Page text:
Jesus Tradition – early Christian traditions from and about Jesus – plays an important role in New Testament letters, not only in the Gospels and Corpus Paulinum, but also in the seven Catholic Epistles (the epistles of James, I and II Peter, I John, and Jude, which are addressed to the universal Church rather than to an individual or a particular church). This dissertation revolves around the relationship between the Catholic Epistles and the traditions about Jesus that have informed the Gospels.
Based on the research, two important observations can be made. First of all, there is a fundamental unity in the witness of the Catholic Epistles regarding their reliance upon and appropriation of Jesus Tradition. The same Jesus can be recognized throughout all Catholic Epistles (with the possible exception of Jude, since its brevity does not supply enough information for clarity about its relation to Jesus Tradition), and this Jesus is not merely a theological construct, but a historical person, very much in line with the Jesus from historical Jesus research.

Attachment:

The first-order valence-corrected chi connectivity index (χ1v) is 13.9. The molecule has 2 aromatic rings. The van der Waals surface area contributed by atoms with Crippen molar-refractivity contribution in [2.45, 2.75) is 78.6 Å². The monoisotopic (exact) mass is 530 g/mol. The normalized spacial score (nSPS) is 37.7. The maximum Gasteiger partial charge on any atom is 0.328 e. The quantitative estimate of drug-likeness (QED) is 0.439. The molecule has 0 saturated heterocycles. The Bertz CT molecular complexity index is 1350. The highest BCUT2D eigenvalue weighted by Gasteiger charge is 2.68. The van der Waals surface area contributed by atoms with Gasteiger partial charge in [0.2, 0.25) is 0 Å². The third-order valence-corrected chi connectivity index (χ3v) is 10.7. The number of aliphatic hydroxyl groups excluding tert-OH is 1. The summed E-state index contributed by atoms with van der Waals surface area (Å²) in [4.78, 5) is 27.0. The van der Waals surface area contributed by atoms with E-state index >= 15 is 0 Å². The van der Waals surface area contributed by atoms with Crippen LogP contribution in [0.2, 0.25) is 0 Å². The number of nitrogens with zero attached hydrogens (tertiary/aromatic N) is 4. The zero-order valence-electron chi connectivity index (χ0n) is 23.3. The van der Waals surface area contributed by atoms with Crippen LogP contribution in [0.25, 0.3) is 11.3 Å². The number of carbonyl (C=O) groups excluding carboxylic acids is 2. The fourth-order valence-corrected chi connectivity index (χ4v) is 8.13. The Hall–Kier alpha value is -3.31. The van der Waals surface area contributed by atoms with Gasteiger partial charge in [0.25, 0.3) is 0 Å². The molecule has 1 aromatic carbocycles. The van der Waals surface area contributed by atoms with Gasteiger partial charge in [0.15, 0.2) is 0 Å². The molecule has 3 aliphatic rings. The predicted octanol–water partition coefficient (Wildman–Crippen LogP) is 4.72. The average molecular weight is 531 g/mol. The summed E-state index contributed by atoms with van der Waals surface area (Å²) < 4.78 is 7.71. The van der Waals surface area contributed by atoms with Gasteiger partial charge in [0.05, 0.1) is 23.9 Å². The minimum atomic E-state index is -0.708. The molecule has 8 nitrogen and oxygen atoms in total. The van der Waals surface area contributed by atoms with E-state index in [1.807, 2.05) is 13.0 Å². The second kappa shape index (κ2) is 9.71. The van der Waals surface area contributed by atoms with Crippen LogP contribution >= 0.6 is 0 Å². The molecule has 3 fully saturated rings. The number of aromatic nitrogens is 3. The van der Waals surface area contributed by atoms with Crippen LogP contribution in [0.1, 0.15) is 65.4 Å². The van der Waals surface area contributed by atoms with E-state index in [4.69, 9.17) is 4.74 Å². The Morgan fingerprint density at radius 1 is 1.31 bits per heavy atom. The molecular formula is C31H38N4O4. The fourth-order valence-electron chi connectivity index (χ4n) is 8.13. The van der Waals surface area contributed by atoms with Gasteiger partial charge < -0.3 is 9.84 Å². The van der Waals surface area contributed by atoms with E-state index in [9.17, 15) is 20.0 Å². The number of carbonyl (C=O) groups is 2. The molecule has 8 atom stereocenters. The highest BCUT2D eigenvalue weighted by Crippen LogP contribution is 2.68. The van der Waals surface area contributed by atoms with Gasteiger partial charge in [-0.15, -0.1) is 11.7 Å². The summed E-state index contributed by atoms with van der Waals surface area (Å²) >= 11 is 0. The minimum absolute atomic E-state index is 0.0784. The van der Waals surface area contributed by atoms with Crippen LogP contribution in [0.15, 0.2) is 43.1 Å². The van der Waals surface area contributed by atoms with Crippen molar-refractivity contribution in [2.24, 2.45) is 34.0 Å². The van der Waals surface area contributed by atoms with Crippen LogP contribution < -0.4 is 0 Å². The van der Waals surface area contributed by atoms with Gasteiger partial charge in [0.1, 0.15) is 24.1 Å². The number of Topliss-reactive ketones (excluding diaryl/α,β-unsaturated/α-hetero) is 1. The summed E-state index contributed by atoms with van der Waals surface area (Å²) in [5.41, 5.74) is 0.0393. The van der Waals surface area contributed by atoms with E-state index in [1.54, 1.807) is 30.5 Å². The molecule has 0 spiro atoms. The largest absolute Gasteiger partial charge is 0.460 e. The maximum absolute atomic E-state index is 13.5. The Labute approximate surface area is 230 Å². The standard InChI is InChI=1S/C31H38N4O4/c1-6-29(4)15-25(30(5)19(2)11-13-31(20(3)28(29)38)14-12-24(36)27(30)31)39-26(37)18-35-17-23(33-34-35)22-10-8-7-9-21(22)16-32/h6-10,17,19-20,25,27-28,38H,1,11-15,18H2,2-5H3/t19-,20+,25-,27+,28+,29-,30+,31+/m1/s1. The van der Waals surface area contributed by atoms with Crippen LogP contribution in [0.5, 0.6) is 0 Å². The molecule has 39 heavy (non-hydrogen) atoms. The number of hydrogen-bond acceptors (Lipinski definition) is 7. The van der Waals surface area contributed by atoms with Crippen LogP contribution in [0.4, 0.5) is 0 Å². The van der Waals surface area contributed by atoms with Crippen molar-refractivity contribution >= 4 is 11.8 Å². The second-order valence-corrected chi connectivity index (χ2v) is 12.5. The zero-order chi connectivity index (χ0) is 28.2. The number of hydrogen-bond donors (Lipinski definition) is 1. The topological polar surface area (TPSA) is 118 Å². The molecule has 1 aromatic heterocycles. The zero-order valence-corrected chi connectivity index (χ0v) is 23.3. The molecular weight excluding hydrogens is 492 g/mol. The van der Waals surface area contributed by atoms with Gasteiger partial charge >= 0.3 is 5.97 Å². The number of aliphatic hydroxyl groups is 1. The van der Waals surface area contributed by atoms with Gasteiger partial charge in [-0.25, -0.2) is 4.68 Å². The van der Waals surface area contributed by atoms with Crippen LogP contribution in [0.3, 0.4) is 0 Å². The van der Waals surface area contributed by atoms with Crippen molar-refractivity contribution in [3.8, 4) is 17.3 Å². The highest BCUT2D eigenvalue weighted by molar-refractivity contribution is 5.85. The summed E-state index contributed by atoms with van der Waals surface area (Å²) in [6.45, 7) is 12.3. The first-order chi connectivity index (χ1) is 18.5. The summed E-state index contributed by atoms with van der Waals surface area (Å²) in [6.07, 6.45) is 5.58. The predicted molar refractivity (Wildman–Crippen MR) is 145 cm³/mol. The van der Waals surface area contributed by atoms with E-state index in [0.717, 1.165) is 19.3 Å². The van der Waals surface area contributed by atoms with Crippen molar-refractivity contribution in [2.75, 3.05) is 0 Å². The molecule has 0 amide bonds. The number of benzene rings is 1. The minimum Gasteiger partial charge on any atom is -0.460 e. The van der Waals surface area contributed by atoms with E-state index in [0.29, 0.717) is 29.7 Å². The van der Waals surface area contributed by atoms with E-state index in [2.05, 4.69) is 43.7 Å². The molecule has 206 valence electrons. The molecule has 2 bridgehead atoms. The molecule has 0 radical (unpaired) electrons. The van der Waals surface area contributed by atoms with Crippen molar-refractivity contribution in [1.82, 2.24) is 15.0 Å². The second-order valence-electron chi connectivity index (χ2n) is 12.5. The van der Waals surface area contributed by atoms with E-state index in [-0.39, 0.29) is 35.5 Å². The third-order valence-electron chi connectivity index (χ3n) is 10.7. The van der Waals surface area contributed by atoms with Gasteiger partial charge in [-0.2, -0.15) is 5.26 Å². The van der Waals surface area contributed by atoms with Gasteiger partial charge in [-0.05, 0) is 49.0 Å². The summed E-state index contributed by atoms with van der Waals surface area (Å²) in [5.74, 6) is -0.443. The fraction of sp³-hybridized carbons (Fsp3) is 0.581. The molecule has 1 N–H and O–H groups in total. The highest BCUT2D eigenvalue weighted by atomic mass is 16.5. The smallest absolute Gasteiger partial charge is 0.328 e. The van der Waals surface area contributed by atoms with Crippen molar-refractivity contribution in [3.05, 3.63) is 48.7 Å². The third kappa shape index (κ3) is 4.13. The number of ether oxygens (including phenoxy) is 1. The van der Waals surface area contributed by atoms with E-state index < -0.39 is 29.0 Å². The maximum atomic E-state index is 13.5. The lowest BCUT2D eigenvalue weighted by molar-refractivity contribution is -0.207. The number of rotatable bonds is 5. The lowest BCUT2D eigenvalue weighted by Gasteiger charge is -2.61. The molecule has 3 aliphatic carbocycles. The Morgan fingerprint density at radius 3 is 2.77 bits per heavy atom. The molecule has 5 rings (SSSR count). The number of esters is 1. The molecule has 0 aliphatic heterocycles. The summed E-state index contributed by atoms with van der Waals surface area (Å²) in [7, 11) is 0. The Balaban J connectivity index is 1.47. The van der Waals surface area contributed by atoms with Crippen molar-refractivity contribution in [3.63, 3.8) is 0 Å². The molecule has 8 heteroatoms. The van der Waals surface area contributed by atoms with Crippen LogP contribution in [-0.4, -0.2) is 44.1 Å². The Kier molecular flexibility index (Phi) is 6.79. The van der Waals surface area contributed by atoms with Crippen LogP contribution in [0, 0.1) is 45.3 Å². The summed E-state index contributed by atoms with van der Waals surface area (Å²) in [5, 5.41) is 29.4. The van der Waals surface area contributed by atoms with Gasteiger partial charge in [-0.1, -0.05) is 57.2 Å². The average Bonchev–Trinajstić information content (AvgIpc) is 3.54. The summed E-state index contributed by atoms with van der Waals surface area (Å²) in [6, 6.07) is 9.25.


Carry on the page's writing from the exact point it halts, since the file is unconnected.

Second, a fundamental unity is observable between the canonical Gospels, Corpus Paulinum and the Catholic Epistles. All three corpora are consciously witnessing to Jesus. Each corpus has its own distinct way of doing this, and the Catholic Epistles can be seen as witnessing Jesus from an apostolic perspective.
Roelof Alkema is serving as a pastor at De Stadskerk in Groningen, The Netherlands.